Popular Culture Review Vol. 24, No. 2, Summer 2013 - Page 29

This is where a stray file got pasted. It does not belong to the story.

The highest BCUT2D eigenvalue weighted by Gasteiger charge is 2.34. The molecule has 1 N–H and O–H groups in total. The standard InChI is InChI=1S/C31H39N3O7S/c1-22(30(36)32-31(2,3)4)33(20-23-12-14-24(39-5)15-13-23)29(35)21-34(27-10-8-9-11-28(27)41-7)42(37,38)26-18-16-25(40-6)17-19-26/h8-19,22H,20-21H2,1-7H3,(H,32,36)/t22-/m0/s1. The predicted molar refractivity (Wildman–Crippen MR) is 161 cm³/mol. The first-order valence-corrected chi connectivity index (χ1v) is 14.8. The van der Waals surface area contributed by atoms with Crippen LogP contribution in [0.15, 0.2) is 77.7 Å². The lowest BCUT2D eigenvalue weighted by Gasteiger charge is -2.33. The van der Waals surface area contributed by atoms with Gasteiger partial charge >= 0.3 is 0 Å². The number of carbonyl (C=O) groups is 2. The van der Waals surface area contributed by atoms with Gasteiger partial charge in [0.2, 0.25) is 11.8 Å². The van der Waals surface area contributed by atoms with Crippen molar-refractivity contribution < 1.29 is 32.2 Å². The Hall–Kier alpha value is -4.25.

Correction of a Falsified Image 25 most o f the viewers of the film as well— Voodoo, hoodoo, hexing, fixing, and conjure, etc. are Synonyms. She is unaware, first, that Voodoo is a religion with elaborate rituals and ceremonies; second, that hoodoo is an Affican folk magic that includes the belief in and use o f charms, roots, and fortunetelling and can be used “for both good and evil” (Malbrough 4); third, that the term conjure is often used interchangeably with the term Hoodoo, but never with the term Voodoo; fourth, that conjure implies “both magic and herbal medicine,” and fifth, that in New Orleans, Voodoo and Hoodoo complement each other (Anderson, Conjure xii). Peculiar to the crescent city, we find a Voodoo Hoodoo construct that dates back to the early nineteenth Century when Marie Laveau added the magical component to the Affican-European blend o f Voodoo and Catholicism. Upon entering the attic, Caroline discovers a culture that is very foreign to her, and that she (probably) only “knows” through the eyes o f Hollywood’s horror movies. Hence, it must be something ffightening and dangerous. Even though no dolls are placed on any altar, the fearinspiring notion o f Voodoo dolls is apparent in the film’s Chapters 7 and 12. As unanimated objects affiliated with black magic that can harm body and soul, the Voodoo dolls in Softley’s film signify danger. In both film chapters, the Voodoo doll has Caroline’s body size and height, and almost looks like a mummification o f her body, whose eyes and mouth are stitched together in order to silence and blind her. Whereas in Chapter 7, the Voodoo doll is an integral part o f the attic, in Chapter 12, the same Voodoo doll is a projection o f Caroline’s disturbed mind. Her sleep is interrupted by her vivid dream imagery that is enriched with “fear inspiring images o f conjure, black magic, and the [unlimited] power o f Voodoo dolls” (Reuber 17). In her dream, she sees the two former house servants, Papa Justify and Mama Cecile in the attic, wearing bone necklaces, singing and shaking. She sees two children sitting on the ground, surrounded by chalk drawings and a ring o f white candles. W hile Papa Justify and Mama Cecile appear to exp \